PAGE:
The setting seemed a little odd. There was obvious Graeco-Roman inspiration, e.g. the empire, slaves, villas, names such as Trajan and soldiers with names ending in ‘x’, but there were plenty of names that didn’t fit. I suppose it doesn’t have to be inspired by one particular culture, if any at all, but it does make it feel more grounded and ‘real’, in a way. The world-building didn’t feel very strong. There was a vague sense of history – the Valorians enslaved the Herranis a while before the events of the book, but that was about it.

Kestrel, the protagonist, was a relief. She may have been from an aristocratic family, but she wasn’t amazing at everything, despite all the opportunities. She was clever, quick-witted and musical, but not a good fighter. She doesn’t mope about, there’s no talk of how she’s plain or any ‘special snowflake’ behaviour. And she has a genuine friendship with a female friend that doesn’t just revolve around the friend being a handy way for Kestrel to discuss her feelings – although it does seem that way at first, it is later shown that Jess is truly important to Kestrel. However, Arin felt quite flat. There was a little bit of his history, but I wasn’t able to get a real sense of his personality. It’s a possibility that he was meant to be mysterious and aloof, but it didn’t really come off that way.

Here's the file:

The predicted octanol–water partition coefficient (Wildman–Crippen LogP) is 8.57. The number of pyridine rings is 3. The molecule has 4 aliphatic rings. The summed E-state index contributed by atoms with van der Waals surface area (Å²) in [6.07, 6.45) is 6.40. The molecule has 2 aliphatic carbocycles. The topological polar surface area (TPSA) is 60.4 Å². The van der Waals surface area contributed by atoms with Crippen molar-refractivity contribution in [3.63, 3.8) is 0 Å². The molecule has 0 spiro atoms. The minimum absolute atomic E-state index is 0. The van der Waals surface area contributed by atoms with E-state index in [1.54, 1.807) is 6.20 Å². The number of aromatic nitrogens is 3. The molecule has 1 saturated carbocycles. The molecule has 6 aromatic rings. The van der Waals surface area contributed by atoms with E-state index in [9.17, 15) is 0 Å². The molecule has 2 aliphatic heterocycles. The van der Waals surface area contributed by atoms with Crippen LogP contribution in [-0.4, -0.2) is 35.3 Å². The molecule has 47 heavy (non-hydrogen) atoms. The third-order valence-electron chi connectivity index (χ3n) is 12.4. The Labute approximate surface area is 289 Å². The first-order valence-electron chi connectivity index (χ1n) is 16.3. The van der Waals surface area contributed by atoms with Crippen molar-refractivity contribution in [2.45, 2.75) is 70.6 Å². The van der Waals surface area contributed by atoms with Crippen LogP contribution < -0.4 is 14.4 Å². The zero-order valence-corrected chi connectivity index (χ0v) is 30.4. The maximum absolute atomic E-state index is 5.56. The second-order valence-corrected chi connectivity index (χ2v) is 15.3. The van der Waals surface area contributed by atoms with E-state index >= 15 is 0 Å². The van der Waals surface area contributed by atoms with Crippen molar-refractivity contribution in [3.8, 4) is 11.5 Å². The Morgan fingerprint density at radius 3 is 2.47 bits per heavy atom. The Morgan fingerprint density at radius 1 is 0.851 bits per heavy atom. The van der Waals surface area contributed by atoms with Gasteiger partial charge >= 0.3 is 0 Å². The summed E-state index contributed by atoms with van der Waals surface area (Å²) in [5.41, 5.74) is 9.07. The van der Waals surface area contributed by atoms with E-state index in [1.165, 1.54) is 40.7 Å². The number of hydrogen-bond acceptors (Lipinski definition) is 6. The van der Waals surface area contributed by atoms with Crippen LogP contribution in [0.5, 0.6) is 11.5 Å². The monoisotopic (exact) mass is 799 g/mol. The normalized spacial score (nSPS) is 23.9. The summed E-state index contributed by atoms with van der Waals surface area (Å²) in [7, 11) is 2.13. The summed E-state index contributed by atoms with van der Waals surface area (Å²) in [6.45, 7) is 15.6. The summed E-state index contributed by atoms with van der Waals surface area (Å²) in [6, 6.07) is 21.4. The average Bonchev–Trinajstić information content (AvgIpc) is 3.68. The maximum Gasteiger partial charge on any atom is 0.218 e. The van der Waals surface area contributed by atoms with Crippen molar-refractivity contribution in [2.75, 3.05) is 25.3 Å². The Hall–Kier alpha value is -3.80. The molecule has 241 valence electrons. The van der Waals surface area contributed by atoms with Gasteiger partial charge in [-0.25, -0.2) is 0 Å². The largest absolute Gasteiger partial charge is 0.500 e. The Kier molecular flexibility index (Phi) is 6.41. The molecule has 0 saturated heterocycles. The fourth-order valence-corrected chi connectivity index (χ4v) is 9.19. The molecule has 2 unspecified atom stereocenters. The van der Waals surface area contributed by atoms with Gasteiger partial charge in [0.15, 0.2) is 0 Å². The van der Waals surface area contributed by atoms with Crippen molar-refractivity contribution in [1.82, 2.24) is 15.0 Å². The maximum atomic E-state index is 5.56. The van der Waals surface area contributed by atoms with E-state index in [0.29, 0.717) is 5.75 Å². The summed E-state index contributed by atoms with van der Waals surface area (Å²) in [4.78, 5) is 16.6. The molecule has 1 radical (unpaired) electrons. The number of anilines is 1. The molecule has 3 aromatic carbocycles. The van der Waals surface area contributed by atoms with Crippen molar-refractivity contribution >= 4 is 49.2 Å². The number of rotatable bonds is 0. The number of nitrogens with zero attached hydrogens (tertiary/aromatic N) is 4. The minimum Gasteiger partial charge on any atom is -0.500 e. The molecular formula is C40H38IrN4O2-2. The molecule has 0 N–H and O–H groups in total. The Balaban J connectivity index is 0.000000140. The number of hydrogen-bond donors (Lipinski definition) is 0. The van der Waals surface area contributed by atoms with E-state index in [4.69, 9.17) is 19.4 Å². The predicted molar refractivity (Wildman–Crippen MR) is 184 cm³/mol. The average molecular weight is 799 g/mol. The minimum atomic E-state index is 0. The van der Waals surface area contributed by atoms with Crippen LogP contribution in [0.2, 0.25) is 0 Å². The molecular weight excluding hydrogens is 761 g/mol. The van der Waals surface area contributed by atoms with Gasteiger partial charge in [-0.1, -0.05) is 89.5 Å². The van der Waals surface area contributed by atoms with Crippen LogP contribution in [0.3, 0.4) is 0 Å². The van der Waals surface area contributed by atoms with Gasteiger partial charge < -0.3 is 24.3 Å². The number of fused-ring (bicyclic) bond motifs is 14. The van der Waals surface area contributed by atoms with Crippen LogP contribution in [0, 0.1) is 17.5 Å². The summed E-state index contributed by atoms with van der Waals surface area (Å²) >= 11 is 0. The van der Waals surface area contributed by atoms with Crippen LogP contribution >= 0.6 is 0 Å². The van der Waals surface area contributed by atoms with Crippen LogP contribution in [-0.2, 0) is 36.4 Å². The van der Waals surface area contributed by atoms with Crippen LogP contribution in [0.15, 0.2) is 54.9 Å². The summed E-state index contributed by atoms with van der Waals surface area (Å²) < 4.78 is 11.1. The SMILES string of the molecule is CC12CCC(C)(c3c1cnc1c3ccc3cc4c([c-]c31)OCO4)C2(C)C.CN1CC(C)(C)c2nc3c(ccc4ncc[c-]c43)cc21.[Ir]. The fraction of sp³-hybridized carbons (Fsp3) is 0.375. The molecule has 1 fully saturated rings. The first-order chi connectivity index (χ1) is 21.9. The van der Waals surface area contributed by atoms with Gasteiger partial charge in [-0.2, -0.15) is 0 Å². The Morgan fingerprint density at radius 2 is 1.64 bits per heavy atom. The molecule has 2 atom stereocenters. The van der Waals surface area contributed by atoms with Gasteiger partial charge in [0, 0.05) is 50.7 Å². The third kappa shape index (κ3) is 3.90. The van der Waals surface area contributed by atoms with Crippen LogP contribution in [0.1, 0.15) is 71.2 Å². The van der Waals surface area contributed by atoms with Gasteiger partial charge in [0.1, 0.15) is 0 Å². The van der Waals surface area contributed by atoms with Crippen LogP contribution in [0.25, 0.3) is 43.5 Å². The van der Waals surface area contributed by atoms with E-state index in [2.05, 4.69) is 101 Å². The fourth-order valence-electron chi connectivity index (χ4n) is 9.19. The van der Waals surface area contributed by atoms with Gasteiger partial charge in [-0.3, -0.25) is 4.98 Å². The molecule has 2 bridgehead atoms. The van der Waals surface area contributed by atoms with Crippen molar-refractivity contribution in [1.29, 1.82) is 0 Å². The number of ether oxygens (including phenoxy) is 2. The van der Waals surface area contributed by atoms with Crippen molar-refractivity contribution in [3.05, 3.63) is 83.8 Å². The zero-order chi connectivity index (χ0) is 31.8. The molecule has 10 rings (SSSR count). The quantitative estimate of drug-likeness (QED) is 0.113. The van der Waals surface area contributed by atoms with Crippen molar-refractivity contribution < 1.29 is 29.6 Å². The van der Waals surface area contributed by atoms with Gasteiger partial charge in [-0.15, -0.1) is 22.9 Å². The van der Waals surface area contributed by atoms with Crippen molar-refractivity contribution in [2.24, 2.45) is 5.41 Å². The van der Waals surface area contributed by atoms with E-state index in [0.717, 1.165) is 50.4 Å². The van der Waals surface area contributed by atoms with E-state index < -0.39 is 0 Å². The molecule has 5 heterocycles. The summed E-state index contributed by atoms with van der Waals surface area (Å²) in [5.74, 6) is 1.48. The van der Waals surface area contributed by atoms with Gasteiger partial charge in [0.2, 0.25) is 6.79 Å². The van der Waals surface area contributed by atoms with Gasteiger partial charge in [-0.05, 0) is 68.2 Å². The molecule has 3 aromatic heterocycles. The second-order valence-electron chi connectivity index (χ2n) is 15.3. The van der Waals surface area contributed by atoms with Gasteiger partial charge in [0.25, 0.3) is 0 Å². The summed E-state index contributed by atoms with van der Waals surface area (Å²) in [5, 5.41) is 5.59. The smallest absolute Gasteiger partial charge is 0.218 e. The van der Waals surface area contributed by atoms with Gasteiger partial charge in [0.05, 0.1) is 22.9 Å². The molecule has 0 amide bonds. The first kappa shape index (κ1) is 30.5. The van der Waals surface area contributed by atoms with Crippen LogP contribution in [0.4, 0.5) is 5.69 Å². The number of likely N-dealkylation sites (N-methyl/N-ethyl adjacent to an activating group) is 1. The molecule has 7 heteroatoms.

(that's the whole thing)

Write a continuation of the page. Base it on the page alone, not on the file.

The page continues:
I am writing this review a few weeks after reading the book, and I have to admit that if it weren’t for my notes, I’d have great difficulty writing this. Despite having read the book not that long ago, it took me a little while to recall all of the details. It may not be the most memorable of stories, but I do know that I really enjoyed it! And the best bit? No insta-love!

Review

Review: The Mime Order (The Bone Season #2) by Samantha Shannon

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3 out of 5 stars | Goodreads

I won a gorgeous hardback copy of this book from Debby – thank you so much!

Having read The Bone Season at the beginning of 2014, and found it not quite as amazing as many of my fellow Goodreaders and bloggers, I was still impressed by the whole concept and story and gave it a solid four star rating. Yet when it came to reading this, I found I had forgotten the majority of the events of the first book – but luckily the Recaptains were there to help me out, and my memory was jogged as I read on. I remembered that the premise was intriguing, even if some of the characters were a bit lacking, and I loved the idea of this monstrous camp juxtaposed against the ruins of beautiful Oxford.